Chasing the Sunset: Take Advantage of Wealth Transfer Opportunities prior to 2017 Estate Tax Cut Expiration

October 26, 2023

Wealthy American families are rushing to relinquish wealth before the end of 2025 when Trump’s 2017 estate tax cuts are set to expire. Families with a net worth of approximately $10 million or higher are working with their advisors to find opportunities to make tax-free transfers in order to remove assets from their estates.

The Changing Landscape of Estate Taxes

In 2017, Trump doubled the estate tax exemption, and it is currently almost $13 million per person or $26 million per couple. However, the legislation included a sunset provision where the exemption will go back down to where it was prior to 2017.  Accounting for inflation, the number most mentioned for the “sunset” is $7 million per person or $14 million per couple.

Strategies for Asset Protection

So, individuals and couples are scrambling to find ways to protect their assets from the estate tax prior to the end of 2025. The goal is to give away outright or in trusts, assets over $7 million or $14 million for individuals and couples, respectively. For example, if a couple who transfers the full exemption amount of $28 million out of their estate before the sunset, their estate will get a $5.6 million estate tax savings when they both die. If the transfers or gifts are made to their grandchildren, in the form of generation skipping gifts, the savings would be almost $9 million.

Navigating Gift Tax Regulations

The easiest way to reduce an estate is through lifetime direct gifts. These gifts can be cash, securities, real estate, etc. Currently, an individual can give $17,000 to any individual with no tax consequences. For any gift over $17 thousand each year, a gift tax must be filed indicating the amount over $17 thousand of the gift. Although a gift tax is filed, taxes will not be owed at the time of the gift. The IRS uses gift tax returns to track lifetime gifts over the exemption in estate tax calculations at death.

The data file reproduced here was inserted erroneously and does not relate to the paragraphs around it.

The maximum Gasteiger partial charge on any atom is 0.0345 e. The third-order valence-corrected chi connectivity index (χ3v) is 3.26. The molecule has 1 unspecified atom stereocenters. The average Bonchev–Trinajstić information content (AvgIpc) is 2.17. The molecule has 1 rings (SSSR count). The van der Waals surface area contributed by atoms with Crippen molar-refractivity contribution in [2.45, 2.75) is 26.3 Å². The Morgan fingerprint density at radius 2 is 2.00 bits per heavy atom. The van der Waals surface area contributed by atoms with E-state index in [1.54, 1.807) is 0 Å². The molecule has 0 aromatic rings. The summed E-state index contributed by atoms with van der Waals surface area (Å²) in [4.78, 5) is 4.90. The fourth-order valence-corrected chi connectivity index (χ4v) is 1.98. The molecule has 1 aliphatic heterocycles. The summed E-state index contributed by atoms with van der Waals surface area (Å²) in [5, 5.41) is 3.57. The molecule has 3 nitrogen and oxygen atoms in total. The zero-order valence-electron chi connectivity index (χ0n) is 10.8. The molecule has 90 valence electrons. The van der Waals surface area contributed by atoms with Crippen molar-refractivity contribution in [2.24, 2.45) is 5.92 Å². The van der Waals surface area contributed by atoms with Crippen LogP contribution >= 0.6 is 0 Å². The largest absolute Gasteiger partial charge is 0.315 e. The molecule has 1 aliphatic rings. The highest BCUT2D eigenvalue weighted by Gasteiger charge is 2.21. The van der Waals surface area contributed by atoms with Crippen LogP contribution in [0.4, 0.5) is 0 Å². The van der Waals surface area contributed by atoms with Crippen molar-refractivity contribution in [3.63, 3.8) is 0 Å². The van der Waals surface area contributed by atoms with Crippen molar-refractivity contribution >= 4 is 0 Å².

Dynasty Trusts and Asset Protection

Ohio law allows dynasty trusts where assets are removed from the estate of individuals and then their heirs. Assets are gifted to trusts enabling assets to grow estate tax free indefinitely down their generations. The assets can also be protected from creditors and unfavorable spouses.

Uncertainty Surrounding Estate Tax Laws

Although under current law, the tax cuts are to go away, it’s not 100% certain that the cuts won’t be extended by Congress. Republicans favor abolishing the estate tax all together. Democrats, on the other hand, would like to drop the estate tax exemption even more. It’s easy tax money for the federal government. Ohio, with a Republican majority in the legislature, has abolished the state estate tax altogether.

Considerations for Wealthy Individuals and Couples

However, the assumption is that the exemption amount will go down under the current law language. It would be a big gamble to ignore the high probability of the exemption being reduced significantly. Individuals and couples are wondering how much they should give away.  Trusted advisors can help analyze income, expenses, lifestyle maintenance, etc. and keeping the effects of inflation and volatile markets in mind.

KJK’s Estate, Wealth & Succession Planning partner Susan Friedman (SLF@kjk.com; 216.736.7272) is well-equipped to guide clients through various estate planning options, including considerations related wealth transfer opportunities. This ensures that individuals have a comprehensive understanding of their choices when it comes to safeguarding their assets and providing for future generations.